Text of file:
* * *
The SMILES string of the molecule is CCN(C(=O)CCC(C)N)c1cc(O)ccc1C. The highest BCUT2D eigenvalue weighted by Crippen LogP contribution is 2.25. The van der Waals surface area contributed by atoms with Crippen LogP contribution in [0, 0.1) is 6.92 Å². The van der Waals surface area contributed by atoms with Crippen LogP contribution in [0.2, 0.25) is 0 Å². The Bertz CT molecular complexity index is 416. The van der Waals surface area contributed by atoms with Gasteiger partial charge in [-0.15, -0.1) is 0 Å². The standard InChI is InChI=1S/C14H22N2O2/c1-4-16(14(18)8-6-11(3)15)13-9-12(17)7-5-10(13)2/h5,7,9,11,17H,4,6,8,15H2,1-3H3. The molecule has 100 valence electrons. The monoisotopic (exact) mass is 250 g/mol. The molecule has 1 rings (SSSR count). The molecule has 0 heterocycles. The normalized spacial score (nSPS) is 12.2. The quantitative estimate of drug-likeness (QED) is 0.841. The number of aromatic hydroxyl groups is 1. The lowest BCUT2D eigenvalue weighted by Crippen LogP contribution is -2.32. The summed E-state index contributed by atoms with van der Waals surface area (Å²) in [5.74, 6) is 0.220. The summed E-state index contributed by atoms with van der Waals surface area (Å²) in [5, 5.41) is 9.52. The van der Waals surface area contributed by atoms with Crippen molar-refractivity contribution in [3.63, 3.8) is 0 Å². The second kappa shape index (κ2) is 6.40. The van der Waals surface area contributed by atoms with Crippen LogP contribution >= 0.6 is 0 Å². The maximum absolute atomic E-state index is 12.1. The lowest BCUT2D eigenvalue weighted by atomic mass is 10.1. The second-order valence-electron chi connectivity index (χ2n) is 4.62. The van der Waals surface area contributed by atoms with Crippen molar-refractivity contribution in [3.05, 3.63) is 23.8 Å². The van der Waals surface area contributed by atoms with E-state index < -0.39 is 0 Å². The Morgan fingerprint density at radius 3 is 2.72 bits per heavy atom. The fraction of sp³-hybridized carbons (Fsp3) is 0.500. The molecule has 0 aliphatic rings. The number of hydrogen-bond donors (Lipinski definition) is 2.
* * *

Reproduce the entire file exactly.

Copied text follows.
The SMILES string of the molecule is CCN(C(=O)CCC(C)N)c1cc(O)ccc1C. The highest BCUT2D eigenvalue weighted by Crippen LogP contribution is 2.25. The van der Waals surface area contributed by atoms with Crippen LogP contribution in [0, 0.1) is 6.92 Å². The van der Waals surface area contributed by atoms with Crippen LogP contribution in [0.2, 0.25) is 0 Å². The Bertz CT molecular complexity index is 416. The van der Waals surface area contributed by atoms with Gasteiger partial charge in [-0.15, -0.1) is 0 Å². The standard InChI is InChI=1S/C14H22N2O2/c1-4-16(14(18)8-6-11(3)15)13-9-12(17)7-5-10(13)2/h5,7,9,11,17H,4,6,8,15H2,1-3H3. The molecule has 100 valence electrons. The monoisotopic (exact) mass is 250 g/mol. The molecule has 1 rings (SSSR count). The molecule has 0 heterocycles. The normalized spacial score (nSPS) is 12.2. The quantitative estimate of drug-likeness (QED) is 0.841. The number of aromatic hydroxyl groups is 1. The lowest BCUT2D eigenvalue weighted by Crippen LogP contribution is -2.32. The summed E-state index contributed by atoms with van der Waals surface area (Å²) in [5.74, 6) is 0.220. The summed E-state index contributed by atoms with van der Waals surface area (Å²) in [5, 5.41) is 9.52. The van der Waals surface area contributed by atoms with Crippen molar-refractivity contribution in [3.63, 3.8) is 0 Å². The second kappa shape index (κ2) is 6.40. The van der Waals surface area contributed by atoms with Crippen LogP contribution >= 0.6 is 0 Å². The maximum absolute atomic E-state index is 12.1. The lowest BCUT2D eigenvalue weighted by atomic mass is 10.1. The second-order valence-electron chi connectivity index (χ2n) is 4.62. The van der Waals surface area contributed by atoms with Crippen molar-refractivity contribution in [3.05, 3.63) is 23.8 Å². The van der Waals surface area contributed by atoms with E-state index < -0.39 is 0 Å². The Morgan fingerprint density at radius 3 is 2.72 bits per heavy atom. The fraction of sp³-hybridized carbons (Fsp3) is 0.500. The molecule has 0 aliphatic rings. The number of hydrogen-bond donors (Lipinski definition) is 2.